I love Halloween. It’s one of my favorite holidays and has been since I was a kid. I loved picking out a costume, dressing up, and going trick-or-treating. I loved the school carnivals, even if I was never successful at the cakewalk games. In my earlier adult years, I was always sad to live where we didn’t get trick-or-treaters. As a parent in the suburbs now, it’s been a blast to do all of these things again and add pumpkin patch trips to our traditions as well. Sometimes, though, I realize that the kids don’t always feel the same way that I do.
My kids do enjoy Halloween, but they’re good with only trick-or-treating down the long street in our neighborhood instead of doing all three streets. Their school traded out a carnival or fall festival for a trunk-or-treat a few years ago, which they’ve been pretty okay with. They still do enjoy the pumpkin patch—my eldest gets our favorite syrup from there—but they don’t have the same energy that I do about the holiday. I’ve come to the understanding that that’s okay, and over the past year or two, I’ve tried to make an effort to make sure my guilt over pandemic years changing things didn’t cause me to try to make up for it in ways that my kids didn’t care about. So, last year, I was less surprised when they were ready to pack in from trick-or-treating earlier than I would have been. The end result? I had them to bed at a decent time and still got to sit with some extra candy and watch Beetlejuice, so I was honestly pretty happy.
My kids are both in the pre-teen era now, with my older son about to enter the teen years a lot sooner than I want to admit to. It seems reasonable that some of our Halloween traditions will age with them. In our area, they’re still welcome to trick-or-treat, as most adults out here reason that if a teenager shows up at your doorstep on October 31st looking for fun-size candy bars, you hand them one even if they aren’t in a costume because there are far worse things a teenager could be up to. Our boys are looking at a different choice this year, though. Our Taekwon-Do instructor sets up a haunted yard during years when he can get enough volunteers, and my kids apparently inherited a touch of my inner theater kid and decided this sounded like fun. They’ll get to dress up and scare kids. (My older kid is just the right size and agility to fit into some kind of jack-in-the-box jump scare set-up and he is thrilled about this.) They know we’ll still buy a bag of candy for them to split, and there’s still the trunk-or-treat at our younger son’s elementary school they are both welcome to participate in. I will still get to come home and eat candy and watch Beetlejuice, but I get the bonus this year of tapping into my inner theater kid because I get to be part of the haunted yard too.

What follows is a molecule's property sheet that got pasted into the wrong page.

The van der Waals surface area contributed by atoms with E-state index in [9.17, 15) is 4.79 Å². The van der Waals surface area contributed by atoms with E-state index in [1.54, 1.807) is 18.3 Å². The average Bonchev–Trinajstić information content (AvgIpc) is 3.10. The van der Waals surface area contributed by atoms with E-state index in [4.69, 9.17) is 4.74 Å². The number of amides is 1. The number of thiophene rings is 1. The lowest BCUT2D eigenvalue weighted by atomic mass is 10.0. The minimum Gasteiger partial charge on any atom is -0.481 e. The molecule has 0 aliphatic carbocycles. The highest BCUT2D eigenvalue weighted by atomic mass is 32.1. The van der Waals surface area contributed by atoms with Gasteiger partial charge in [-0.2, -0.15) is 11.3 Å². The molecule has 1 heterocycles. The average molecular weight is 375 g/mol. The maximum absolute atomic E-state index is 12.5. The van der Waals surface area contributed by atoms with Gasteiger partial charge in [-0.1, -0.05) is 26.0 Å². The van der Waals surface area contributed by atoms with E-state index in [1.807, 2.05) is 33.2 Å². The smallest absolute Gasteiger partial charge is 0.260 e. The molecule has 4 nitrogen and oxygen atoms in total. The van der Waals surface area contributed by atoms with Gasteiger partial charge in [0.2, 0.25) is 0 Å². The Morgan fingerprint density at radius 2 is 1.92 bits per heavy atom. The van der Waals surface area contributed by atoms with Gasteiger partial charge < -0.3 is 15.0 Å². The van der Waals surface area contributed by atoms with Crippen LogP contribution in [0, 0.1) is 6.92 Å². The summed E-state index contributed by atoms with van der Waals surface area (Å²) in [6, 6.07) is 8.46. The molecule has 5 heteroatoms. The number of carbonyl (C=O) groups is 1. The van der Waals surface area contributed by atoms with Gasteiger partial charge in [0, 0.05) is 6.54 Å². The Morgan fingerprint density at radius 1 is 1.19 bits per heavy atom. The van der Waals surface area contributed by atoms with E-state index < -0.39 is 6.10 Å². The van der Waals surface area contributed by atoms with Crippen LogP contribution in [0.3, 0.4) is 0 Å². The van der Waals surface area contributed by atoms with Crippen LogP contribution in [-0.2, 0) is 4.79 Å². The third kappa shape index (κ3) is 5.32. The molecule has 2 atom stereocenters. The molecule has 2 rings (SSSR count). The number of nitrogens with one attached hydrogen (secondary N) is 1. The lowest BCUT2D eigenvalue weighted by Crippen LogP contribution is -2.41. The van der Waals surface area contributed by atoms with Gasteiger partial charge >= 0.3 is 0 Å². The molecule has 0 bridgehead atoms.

The important thing for our plans is that my kids are looking forward to it and feel like it should be fun. Traditions are nice and good, but they also need to make some room for flexibility. What is the use of insisting on things if the people they are supposed to bring joy to don’t really get joy out of them? This year is going to be different for us, but I’m okay with it and I think it’s going to be something new and fun for us too. You might say that my real holiday tradition is trying to make things fun within a holiday theme, and I’m willing to add or remove events based on what works for us. So, if your kids are voicing that they don’t want to do a certain party or activity or event this year, maybe it’s time to listen and ask what they might want to do instead. They might even have some fun ideas of their own.